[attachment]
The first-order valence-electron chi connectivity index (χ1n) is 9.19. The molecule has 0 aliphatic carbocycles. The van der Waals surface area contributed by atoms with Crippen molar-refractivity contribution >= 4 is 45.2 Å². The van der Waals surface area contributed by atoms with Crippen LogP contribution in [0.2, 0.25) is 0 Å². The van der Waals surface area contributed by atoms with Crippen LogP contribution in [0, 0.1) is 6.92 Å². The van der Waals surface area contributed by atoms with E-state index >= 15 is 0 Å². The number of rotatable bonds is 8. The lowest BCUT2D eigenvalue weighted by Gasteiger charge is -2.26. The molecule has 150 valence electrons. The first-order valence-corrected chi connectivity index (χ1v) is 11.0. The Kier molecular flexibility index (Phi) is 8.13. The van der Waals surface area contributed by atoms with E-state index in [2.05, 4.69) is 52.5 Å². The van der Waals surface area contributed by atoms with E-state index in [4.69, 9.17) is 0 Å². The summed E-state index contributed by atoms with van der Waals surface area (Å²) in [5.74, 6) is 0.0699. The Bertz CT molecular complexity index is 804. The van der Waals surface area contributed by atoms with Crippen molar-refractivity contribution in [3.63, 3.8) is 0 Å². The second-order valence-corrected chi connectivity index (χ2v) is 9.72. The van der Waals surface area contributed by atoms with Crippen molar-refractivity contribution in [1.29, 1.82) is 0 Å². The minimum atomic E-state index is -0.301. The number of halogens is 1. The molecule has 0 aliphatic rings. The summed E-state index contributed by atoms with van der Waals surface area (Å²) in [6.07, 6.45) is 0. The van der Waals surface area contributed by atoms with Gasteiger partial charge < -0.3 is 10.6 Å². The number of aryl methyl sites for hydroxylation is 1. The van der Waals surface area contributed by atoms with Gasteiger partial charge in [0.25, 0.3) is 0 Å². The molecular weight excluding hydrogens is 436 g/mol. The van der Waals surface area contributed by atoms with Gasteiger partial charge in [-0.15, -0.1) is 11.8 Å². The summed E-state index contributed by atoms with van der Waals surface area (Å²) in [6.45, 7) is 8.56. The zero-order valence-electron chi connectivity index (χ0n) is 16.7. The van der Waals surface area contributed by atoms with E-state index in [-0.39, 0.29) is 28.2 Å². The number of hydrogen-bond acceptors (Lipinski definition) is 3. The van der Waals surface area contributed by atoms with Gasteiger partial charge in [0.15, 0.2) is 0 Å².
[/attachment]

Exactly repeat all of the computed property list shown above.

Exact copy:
The first-order valence-electron chi connectivity index (χ1n) is 9.19. The molecule has 0 aliphatic carbocycles. The van der Waals surface area contributed by atoms with Crippen molar-refractivity contribution >= 4 is 45.2 Å². The van der Waals surface area contributed by atoms with Crippen LogP contribution in [0.2, 0.25) is 0 Å². The van der Waals surface area contributed by atoms with Crippen LogP contribution in [0, 0.1) is 6.92 Å². The van der Waals surface area contributed by atoms with E-state index >= 15 is 0 Å². The number of rotatable bonds is 8. The lowest BCUT2D eigenvalue weighted by Gasteiger charge is -2.26. The molecule has 150 valence electrons. The first-order valence-corrected chi connectivity index (χ1v) is 11.0. The Kier molecular flexibility index (Phi) is 8.13. The van der Waals surface area contributed by atoms with E-state index in [2.05, 4.69) is 52.5 Å². The van der Waals surface area contributed by atoms with E-state index in [4.69, 9.17) is 0 Å². The summed E-state index contributed by atoms with van der Waals surface area (Å²) in [5.74, 6) is 0.0699. The Bertz CT molecular complexity index is 804. The van der Waals surface area contributed by atoms with Crippen molar-refractivity contribution in [3.63, 3.8) is 0 Å². The second-order valence-corrected chi connectivity index (χ2v) is 9.72. The van der Waals surface area contributed by atoms with Crippen molar-refractivity contribution in [1.29, 1.82) is 0 Å². The minimum atomic E-state index is -0.301. The number of halogens is 1. The molecule has 0 aliphatic rings. The summed E-state index contributed by atoms with van der Waals surface area (Å²) in [6.07, 6.45) is 0. The van der Waals surface area contributed by atoms with Gasteiger partial charge < -0.3 is 10.6 Å². The number of aryl methyl sites for hydroxylation is 1. The van der Waals surface area contributed by atoms with Gasteiger partial charge in [0.25, 0.3) is 0 Å². The molecular weight excluding hydrogens is 436 g/mol. The van der Waals surface area contributed by atoms with Gasteiger partial charge in [-0.15, -0.1) is 11.8 Å². The summed E-state index contributed by atoms with van der Waals surface area (Å²) in [6.45, 7) is 8.56. The zero-order valence-electron chi connectivity index (χ0n) is 16.7. The van der Waals surface area contributed by atoms with E-state index in [-0.39, 0.29) is 28.2 Å². The number of hydrogen-bond acceptors (Lipinski definition) is 3. The van der Waals surface area contributed by atoms with Gasteiger partial charge in [0.15, 0.2) is 0 Å².